Lung cancer is the leading cause of cancer death in the United States — more than breast, prostate, and colon cancers combined, according to the American Cancer Society. Screening for lung cancer is recommended every year with a low-dose CT scan for people who:
- Have a history of heavy smoking,
- Smoke now or have quit within the past 15 years and
- Are between 55 and 77 years old.
Check with your insurance provider to see if your plan covers this screening. Resources may be available to help reduce the cost of screening. Talk to your provider for more information.
High cholesterol is a risk factor for heart attack and stroke. A blood test called a lipid profile can detect high levels of cholesterol in your blood. The Centers for Disease Control (CDC) recommends a lipid profile test be done:
- Once between ages nine and 11 (before puberty),
- Once between ages 17 and 21 (after puberty) and
- Every four to six years in adulthood.
Talk to your PCP about when lipid screening would be right for you.
Screening for diabetes is recommended for adults who are older than 40 and overweight, and for those who are pregnant. Other risk factors for diabetes listed by the CDC include those who:
- Have a parent or sibling with diabetes
- Are physically active (walking briskly, exercising, yard work) for 30-50 minutes less than three times a week
- Have had diabetes during pregnancy
- Are African American, Hispanic/Latino American, American Indian, or Alaska Native (Pacific Islanders and Asian Americans may also be at higher risk)
- Have non-alcoholic fatty liver disease (a condition in which fat builds up in your liver)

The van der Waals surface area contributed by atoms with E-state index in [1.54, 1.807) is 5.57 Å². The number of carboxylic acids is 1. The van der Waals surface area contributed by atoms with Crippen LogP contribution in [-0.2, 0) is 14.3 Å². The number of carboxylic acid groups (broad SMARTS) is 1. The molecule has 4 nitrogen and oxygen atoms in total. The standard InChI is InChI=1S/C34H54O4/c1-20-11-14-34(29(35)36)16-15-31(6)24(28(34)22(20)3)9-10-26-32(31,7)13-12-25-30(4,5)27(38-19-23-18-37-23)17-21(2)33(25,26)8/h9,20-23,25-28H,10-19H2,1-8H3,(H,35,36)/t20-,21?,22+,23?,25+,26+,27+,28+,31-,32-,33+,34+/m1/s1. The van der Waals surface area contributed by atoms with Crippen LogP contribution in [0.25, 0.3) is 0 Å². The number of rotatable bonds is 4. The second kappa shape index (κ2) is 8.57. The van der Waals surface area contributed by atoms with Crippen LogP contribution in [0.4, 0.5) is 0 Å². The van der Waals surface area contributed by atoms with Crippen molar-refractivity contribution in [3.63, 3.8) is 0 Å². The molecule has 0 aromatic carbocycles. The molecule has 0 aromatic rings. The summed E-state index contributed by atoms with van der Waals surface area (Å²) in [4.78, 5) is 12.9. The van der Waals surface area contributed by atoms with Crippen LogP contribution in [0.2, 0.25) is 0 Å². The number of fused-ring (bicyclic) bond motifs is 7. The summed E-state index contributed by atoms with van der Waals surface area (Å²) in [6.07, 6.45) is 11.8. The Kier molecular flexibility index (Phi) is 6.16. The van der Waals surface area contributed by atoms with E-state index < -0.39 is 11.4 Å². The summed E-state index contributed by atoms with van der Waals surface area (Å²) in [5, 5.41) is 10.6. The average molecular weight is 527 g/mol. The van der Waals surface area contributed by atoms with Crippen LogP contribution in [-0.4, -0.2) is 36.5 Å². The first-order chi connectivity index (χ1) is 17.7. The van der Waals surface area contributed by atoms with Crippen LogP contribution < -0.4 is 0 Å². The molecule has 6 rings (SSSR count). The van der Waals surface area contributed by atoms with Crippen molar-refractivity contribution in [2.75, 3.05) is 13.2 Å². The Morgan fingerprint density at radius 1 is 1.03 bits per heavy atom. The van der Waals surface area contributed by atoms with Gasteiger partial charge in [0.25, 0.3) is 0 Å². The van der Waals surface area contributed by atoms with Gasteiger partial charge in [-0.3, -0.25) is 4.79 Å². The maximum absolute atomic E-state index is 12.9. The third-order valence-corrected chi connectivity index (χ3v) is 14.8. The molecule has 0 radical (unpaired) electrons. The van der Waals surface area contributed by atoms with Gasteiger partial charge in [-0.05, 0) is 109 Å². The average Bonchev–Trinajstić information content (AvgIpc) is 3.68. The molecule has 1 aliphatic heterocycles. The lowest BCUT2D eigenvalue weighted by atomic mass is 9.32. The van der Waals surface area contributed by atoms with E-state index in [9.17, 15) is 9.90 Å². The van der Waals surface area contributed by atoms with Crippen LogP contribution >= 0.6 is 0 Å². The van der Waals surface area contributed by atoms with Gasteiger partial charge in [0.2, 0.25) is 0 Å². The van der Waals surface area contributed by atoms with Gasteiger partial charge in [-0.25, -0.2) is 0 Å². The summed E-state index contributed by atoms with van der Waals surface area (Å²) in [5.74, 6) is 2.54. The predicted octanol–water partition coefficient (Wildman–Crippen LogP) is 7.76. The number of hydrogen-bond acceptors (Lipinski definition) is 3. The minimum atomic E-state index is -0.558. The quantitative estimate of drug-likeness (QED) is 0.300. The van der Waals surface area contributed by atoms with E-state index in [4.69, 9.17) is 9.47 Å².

Talk to your PCP about your risk for developing diabetes and when screening may be right for you.
“The difference between screening tests and diagnostic tests is important to understand, said Dr. Rist. “Screenings help you and your doctors rule out health concerns that you may be at risk for. Diagnostic tests are used to figure out what you’re already dealing with. So, for example, if a screening mammogram or a breast self-exam reveals a lump, then a diagnostic mammogram, ultrasound, MRI, or biopsy will define what kind of lump you have,” she explained.
“Once you and your doctor are aware of health challenges that you need to stay on top of, talk about the timing of specific diagnostic studies,” she advised. Examples include:
- Upper gastrointestinal (GI) endoscopy for chronic heartburn
- Diagnostic breast imaging for personal or family history of breast cancer or to evaluate and perform monitoring of non-cancerous masses
- Sleep studies if you snore or have a history of apnea
- Genetic testing if you are in a high-risk group (such as having a strong family history of cancer)
“The next step is to address any diagnosed conditions with your doctor,” said Dr. Kakarala. “Many chronic conditions require testing for surveillance (monitoring). There are many possible situations when this can occur. Screening and diagnostics that can be performed before your visit may optimize your time together. Make sure that you communicate with your doctor and schedule regular visits for your chronic (long-lasting) conditions.”
Don’t forget to review your health insurance coverage and contact your insurance provider with any questions you may have about your plan.